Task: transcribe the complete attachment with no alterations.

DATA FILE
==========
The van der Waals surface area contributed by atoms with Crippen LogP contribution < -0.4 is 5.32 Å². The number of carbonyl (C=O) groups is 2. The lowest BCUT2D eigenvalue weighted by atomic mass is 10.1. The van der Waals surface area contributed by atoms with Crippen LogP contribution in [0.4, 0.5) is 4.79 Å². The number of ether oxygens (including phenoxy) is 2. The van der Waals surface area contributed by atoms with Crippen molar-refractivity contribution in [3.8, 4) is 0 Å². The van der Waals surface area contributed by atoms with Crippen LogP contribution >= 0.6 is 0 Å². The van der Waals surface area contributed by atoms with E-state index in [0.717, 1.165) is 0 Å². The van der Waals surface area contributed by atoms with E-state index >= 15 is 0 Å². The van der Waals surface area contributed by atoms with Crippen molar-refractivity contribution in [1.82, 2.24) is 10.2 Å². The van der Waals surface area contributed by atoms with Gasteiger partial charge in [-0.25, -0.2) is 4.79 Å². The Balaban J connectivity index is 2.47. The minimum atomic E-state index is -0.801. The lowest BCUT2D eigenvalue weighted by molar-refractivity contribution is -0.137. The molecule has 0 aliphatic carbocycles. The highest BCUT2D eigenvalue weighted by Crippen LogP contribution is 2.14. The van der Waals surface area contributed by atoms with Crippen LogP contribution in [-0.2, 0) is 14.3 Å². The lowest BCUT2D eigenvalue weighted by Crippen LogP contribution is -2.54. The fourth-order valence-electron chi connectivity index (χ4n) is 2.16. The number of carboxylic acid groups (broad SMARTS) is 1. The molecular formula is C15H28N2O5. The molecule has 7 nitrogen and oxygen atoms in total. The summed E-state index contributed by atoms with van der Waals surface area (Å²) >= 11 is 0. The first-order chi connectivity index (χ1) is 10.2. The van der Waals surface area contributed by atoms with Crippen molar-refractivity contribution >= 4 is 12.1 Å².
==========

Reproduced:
The van der Waals surface area contributed by atoms with Crippen LogP contribution < -0.4 is 5.32 Å². The number of carbonyl (C=O) groups is 2. The lowest BCUT2D eigenvalue weighted by atomic mass is 10.1. The van der Waals surface area contributed by atoms with Crippen LogP contribution in [0.4, 0.5) is 4.79 Å². The number of ether oxygens (including phenoxy) is 2. The van der Waals surface area contributed by atoms with Crippen molar-refractivity contribution in [3.8, 4) is 0 Å². The van der Waals surface area contributed by atoms with Crippen LogP contribution >= 0.6 is 0 Å². The van der Waals surface area contributed by atoms with E-state index in [0.717, 1.165) is 0 Å². The van der Waals surface area contributed by atoms with E-state index >= 15 is 0 Å². The van der Waals surface area contributed by atoms with Crippen molar-refractivity contribution in [1.82, 2.24) is 10.2 Å². The van der Waals surface area contributed by atoms with Gasteiger partial charge in [-0.25, -0.2) is 4.79 Å². The Balaban J connectivity index is 2.47. The minimum atomic E-state index is -0.801. The lowest BCUT2D eigenvalue weighted by molar-refractivity contribution is -0.137. The molecule has 0 aliphatic carbocycles. The highest BCUT2D eigenvalue weighted by Crippen LogP contribution is 2.14. The van der Waals surface area contributed by atoms with Crippen LogP contribution in [-0.2, 0) is 14.3 Å². The lowest BCUT2D eigenvalue weighted by Crippen LogP contribution is -2.54. The fourth-order valence-electron chi connectivity index (χ4n) is 2.16. The number of carboxylic acid groups (broad SMARTS) is 1. The molecular formula is C15H28N2O5. The molecule has 7 nitrogen and oxygen atoms in total. The summed E-state index contributed by atoms with van der Waals surface area (Å²) >= 11 is 0. The first-order chi connectivity index (χ1) is 10.2. The van der Waals surface area contributed by atoms with Crippen molar-refractivity contribution >= 4 is 12.1 Å².